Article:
We are not entitled to drive everywhere. Any time. It almost seems silly to type that, but it really seems many folks think they are entitled to just that.
The “research,” and I know there’s plenty of somewhat competing research along these lines, seems to indicate that one-lane traffic circles/roundabouts is safer than the alternative, while two-lane circles/roundabouts is not. I’ll only add that I went through roughly, at least, 250 roundabouts this past Summer in Portugal/France/Germany and I’d trade each and every one of those intersections with ANY in ABQ, right now, any time. And I’m talking traffic intensity as much as in Bordeaux, outside of Lisbon and in the outskirts of Mainz, Germany.
Any of them. Gladly.
P.S.: 250 is probably far too conservative. More like 300, at least.
This is the article I’m thinking of that reports an 8 fold increased risk, when putting in the small roundabouts on local streets (like they did on Silver).
“Traffic circles (small roundabouts) on local streets increased the risk of these otherwise safe intersections (adjusted OR 7.98, 95% CI 1.79 to 35.6)”
It appears well designed, in a peer reviewed journal, with good analytic methods. I’d love to see the competing research that says otherwise.
And if anecdotes hold stronger sway for you, I’ve been through literally 1000s of these kind of circles over the last 20 years, and have had dozens of near misses and been hit once. It’s the default infrastructure all through Seattle for uncontrolled intersections. Humorously, I was hit by an orthopedic surgeon, who I then accused of trying to drum up business. Fortunately I was able to maintain my health and my sense of humor.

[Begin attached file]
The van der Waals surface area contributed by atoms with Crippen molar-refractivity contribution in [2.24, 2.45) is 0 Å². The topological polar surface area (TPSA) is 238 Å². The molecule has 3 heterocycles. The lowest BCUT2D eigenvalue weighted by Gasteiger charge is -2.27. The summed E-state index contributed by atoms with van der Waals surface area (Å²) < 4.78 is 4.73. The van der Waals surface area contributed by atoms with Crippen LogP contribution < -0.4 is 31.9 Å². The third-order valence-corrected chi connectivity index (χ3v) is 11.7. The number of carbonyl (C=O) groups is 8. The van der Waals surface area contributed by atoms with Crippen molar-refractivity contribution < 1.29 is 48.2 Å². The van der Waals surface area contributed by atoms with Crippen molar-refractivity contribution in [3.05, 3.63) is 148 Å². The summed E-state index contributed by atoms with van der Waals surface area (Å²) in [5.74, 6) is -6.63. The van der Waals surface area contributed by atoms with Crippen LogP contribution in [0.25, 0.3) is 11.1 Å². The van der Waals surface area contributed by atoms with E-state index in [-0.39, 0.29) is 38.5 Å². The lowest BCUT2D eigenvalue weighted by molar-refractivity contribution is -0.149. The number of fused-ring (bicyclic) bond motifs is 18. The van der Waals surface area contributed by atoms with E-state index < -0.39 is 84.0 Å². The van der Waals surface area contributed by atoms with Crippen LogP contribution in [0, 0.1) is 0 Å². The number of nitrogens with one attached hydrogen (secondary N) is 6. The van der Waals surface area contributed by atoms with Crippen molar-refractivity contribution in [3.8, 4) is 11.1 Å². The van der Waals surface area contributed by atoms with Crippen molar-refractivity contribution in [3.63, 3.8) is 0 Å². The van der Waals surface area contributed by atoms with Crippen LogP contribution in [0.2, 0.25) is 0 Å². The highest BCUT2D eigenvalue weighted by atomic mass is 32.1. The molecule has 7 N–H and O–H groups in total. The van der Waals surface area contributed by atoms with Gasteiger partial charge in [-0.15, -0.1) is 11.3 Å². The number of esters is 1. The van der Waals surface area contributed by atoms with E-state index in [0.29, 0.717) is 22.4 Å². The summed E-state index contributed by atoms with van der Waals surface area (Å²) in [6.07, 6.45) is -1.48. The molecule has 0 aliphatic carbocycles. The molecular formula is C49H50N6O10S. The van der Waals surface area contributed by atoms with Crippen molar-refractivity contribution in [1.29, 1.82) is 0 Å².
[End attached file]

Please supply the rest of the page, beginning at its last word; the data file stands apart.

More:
But what I will give you is that they likely do decrease the severity of injury due to slower speeds. So you are hit more often, but you will likely survive it.
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I am a life member of the League of American Wheelmen(Bicyclists) and a bus driver who drove the route that incorporates this street. It is a nice street on the south end near the golf course and airport, but the rental properties closer to UNM force residents to park vehicles on the street. Right in that bike lane….problem??? What kind of bike lane incorporates stationary vehicular barriers, not to mention the trashcan slalom that occurs each week on pick up day? I don’t see how this works in any way, shape or form. Good luck.